TABLE 4__________________________________________________________________________Separation Factor Ethanol ChloroformSample Calculated Observed* Calculated Observed*__________________________________________________________________________1 8.94 134.302 3.93 201.783 23.00 298.654 55.60 2,455.88Polydimethylsiloxane 9.14 8.35 103.00 560.00(PDMS)Polyvinyl dimethyl siloxane 2.5 5.6 23.20 11.10(PVDMS)Polyvinylidene fluoride 1.9 3.4 7.80 8.82(PVDF)Polysulfone cast for NMP 0.062 0.26 1.76 1.43Polysulfone cast for THF 0.337 0.03 12.90 0.82Ethyl-cellulose (ECN) 0.62 0.4 21.56 9.20Polyvinylacetate (PVAc) 0.005 -- 3.2 0.02__________________________________________________________________________ *From pervaporation
Table 4 shows that there is a linear correspondence between calculated and observed separation. The table also shows that the PIS samples of this invention are generally far superior to the commercial membranes.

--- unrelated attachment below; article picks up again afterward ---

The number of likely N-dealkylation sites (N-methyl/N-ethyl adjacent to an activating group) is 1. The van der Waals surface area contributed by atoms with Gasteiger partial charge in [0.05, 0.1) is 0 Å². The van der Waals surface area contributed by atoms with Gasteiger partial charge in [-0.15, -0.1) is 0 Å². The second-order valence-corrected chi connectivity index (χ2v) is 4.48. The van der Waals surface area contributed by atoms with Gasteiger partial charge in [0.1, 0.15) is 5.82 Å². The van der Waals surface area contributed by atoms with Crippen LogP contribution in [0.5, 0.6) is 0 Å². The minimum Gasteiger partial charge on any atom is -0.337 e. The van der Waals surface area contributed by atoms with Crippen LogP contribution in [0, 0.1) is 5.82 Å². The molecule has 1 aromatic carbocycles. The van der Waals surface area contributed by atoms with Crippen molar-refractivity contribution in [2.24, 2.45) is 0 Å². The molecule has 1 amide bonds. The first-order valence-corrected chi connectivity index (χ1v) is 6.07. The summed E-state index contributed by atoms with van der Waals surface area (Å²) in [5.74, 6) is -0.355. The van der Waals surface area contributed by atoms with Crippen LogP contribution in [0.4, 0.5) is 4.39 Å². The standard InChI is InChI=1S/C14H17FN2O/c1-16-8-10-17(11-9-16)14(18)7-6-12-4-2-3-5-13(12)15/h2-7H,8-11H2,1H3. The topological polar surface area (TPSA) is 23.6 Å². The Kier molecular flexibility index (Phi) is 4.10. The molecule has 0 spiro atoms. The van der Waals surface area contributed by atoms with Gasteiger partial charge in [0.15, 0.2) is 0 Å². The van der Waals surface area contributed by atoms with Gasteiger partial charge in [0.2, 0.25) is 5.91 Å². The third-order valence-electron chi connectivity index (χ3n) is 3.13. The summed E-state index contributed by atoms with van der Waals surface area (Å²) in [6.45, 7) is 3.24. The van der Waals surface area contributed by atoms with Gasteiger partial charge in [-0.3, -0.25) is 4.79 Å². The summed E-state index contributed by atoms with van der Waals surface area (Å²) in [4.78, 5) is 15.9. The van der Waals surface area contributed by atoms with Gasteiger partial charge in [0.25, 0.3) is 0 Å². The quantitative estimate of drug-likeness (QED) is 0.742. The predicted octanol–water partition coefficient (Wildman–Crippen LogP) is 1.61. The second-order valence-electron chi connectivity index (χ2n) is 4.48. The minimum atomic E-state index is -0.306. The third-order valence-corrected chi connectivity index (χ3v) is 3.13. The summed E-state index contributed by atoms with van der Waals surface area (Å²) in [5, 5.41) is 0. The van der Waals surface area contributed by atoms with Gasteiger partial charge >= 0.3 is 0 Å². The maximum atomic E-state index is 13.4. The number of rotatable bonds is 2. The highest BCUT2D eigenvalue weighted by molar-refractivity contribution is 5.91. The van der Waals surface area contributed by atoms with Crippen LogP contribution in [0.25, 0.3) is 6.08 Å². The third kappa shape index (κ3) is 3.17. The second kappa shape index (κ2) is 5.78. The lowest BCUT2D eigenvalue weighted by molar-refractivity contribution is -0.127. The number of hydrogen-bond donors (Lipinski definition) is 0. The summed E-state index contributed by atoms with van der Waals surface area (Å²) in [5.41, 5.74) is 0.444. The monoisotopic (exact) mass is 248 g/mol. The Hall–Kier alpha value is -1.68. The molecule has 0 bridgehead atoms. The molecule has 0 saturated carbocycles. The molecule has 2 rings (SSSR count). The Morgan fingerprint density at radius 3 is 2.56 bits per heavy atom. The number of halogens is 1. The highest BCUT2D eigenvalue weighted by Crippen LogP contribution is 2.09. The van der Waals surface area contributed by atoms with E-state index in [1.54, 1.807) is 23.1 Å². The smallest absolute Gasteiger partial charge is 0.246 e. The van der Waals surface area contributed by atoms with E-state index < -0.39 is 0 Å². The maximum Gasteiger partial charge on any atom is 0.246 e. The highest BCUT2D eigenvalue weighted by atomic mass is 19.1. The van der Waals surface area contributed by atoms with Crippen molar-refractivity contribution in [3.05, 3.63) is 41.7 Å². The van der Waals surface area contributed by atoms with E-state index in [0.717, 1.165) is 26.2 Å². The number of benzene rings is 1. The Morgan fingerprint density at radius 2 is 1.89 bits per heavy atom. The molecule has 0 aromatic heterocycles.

The permeation of samples in ethanol was determined by multiplication of diffusion and sorption. Table 5 gives the sorption, diffusion, sorption times diffusion, and permeability of samples, and corresponding data for commercial membranes:
TABLE 5______________________________________ Sorption Times Sorption Diffusion Diffusion PermeabilitySample (g/g) (cm.sup.2 /s) (Kg/m · hr) (Kg/m · hr)______________________________________1 1.05 0.18 6.82 0.31 2.03 22.73 1.20 2.82 121.84 0.38 16.97 232.1PVDMS 0.35 7.98 100.5 21.21PDMS 0.30 13.9 198.5 274.38PVDF 0.74 8.31 221.4 521.68ECN 0.30 1.39 15.0 6.68______________________________________
Table 5 shows that Sample 4 was better than any of the commercial membranes. The above test was repeated using a 100 ppm aqueous solution of chloroform. The following table gives the results.